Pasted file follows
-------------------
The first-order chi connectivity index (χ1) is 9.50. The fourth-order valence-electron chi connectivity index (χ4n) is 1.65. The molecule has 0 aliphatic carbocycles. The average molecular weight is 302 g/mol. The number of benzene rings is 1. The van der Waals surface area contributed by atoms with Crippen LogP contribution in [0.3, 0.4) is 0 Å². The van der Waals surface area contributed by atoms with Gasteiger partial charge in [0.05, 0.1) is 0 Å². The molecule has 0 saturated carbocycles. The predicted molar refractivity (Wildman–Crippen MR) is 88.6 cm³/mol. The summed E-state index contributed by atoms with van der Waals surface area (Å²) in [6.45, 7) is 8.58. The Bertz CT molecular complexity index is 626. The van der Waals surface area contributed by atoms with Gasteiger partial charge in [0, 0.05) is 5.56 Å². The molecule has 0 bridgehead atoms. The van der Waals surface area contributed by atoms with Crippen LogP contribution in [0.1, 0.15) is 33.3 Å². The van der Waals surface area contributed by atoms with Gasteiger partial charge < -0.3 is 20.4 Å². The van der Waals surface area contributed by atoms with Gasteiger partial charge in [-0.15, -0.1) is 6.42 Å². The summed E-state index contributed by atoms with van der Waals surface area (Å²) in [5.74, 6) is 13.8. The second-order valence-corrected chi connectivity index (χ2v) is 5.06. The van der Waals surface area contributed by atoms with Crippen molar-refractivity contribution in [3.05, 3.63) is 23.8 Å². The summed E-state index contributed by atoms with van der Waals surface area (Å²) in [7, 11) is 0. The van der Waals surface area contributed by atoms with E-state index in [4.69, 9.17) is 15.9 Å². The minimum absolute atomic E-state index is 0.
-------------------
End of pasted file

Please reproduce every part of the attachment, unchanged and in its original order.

The first-order chi connectivity index (χ1) is 9.50. The fourth-order valence-electron chi connectivity index (χ4n) is 1.65. The molecule has 0 aliphatic carbocycles. The average molecular weight is 302 g/mol. The number of benzene rings is 1. The van der Waals surface area contributed by atoms with Crippen LogP contribution in [0.3, 0.4) is 0 Å². The van der Waals surface area contributed by atoms with Gasteiger partial charge in [0.05, 0.1) is 0 Å². The molecule has 0 saturated carbocycles. The predicted molar refractivity (Wildman–Crippen MR) is 88.6 cm³/mol. The summed E-state index contributed by atoms with van der Waals surface area (Å²) in [6.45, 7) is 8.58. The Bertz CT molecular complexity index is 626. The van der Waals surface area contributed by atoms with Gasteiger partial charge in [0, 0.05) is 5.56 Å². The molecule has 0 bridgehead atoms. The van der Waals surface area contributed by atoms with Crippen LogP contribution in [0.1, 0.15) is 33.3 Å². The van der Waals surface area contributed by atoms with Gasteiger partial charge < -0.3 is 20.4 Å². The van der Waals surface area contributed by atoms with Gasteiger partial charge in [-0.15, -0.1) is 6.42 Å². The summed E-state index contributed by atoms with van der Waals surface area (Å²) in [5.74, 6) is 13.8. The second-order valence-corrected chi connectivity index (χ2v) is 5.06. The van der Waals surface area contributed by atoms with Crippen molar-refractivity contribution in [3.05, 3.63) is 23.8 Å². The summed E-state index contributed by atoms with van der Waals surface area (Å²) in [7, 11) is 0. The van der Waals surface area contributed by atoms with E-state index in [4.69, 9.17) is 15.9 Å². The minimum absolute atomic E-state index is 0.